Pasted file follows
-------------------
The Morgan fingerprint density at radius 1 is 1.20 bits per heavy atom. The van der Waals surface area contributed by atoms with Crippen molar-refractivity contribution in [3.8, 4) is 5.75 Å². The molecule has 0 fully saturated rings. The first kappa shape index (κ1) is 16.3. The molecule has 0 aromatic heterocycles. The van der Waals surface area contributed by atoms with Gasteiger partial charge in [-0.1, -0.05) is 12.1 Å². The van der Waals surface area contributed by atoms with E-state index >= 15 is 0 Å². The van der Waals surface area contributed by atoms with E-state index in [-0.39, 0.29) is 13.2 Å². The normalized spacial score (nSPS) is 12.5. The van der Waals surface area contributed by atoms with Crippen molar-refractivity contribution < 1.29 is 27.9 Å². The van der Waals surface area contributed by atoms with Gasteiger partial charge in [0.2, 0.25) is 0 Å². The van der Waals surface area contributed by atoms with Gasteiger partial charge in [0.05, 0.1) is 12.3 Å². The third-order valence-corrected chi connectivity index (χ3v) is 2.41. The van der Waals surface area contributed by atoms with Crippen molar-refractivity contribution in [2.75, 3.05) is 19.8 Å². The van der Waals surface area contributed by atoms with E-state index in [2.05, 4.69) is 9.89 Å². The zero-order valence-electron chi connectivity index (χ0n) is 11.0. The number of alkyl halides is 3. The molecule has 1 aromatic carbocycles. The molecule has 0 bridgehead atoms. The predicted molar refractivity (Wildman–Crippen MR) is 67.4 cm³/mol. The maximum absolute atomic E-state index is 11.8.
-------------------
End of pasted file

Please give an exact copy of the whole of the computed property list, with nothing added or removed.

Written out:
The Morgan fingerprint density at radius 1 is 1.20 bits per heavy atom. The van der Waals surface area contributed by atoms with Crippen molar-refractivity contribution in [3.8, 4) is 5.75 Å². The molecule has 0 fully saturated rings. The first kappa shape index (κ1) is 16.3. The molecule has 0 aromatic heterocycles. The van der Waals surface area contributed by atoms with Gasteiger partial charge in [-0.1, -0.05) is 12.1 Å². The van der Waals surface area contributed by atoms with E-state index >= 15 is 0 Å². The van der Waals surface area contributed by atoms with E-state index in [-0.39, 0.29) is 13.2 Å². The normalized spacial score (nSPS) is 12.5. The van der Waals surface area contributed by atoms with Crippen molar-refractivity contribution < 1.29 is 27.9 Å². The van der Waals surface area contributed by atoms with Gasteiger partial charge in [0.2, 0.25) is 0 Å². The van der Waals surface area contributed by atoms with Gasteiger partial charge in [0.05, 0.1) is 12.3 Å². The third-order valence-corrected chi connectivity index (χ3v) is 2.41. The van der Waals surface area contributed by atoms with Crippen molar-refractivity contribution in [2.75, 3.05) is 19.8 Å². The van der Waals surface area contributed by atoms with E-state index in [2.05, 4.69) is 9.89 Å². The zero-order valence-electron chi connectivity index (χ0n) is 11.0. The number of alkyl halides is 3. The molecule has 1 aromatic carbocycles. The molecule has 0 bridgehead atoms. The predicted molar refractivity (Wildman–Crippen MR) is 67.4 cm³/mol. The maximum absolute atomic E-state index is 11.8.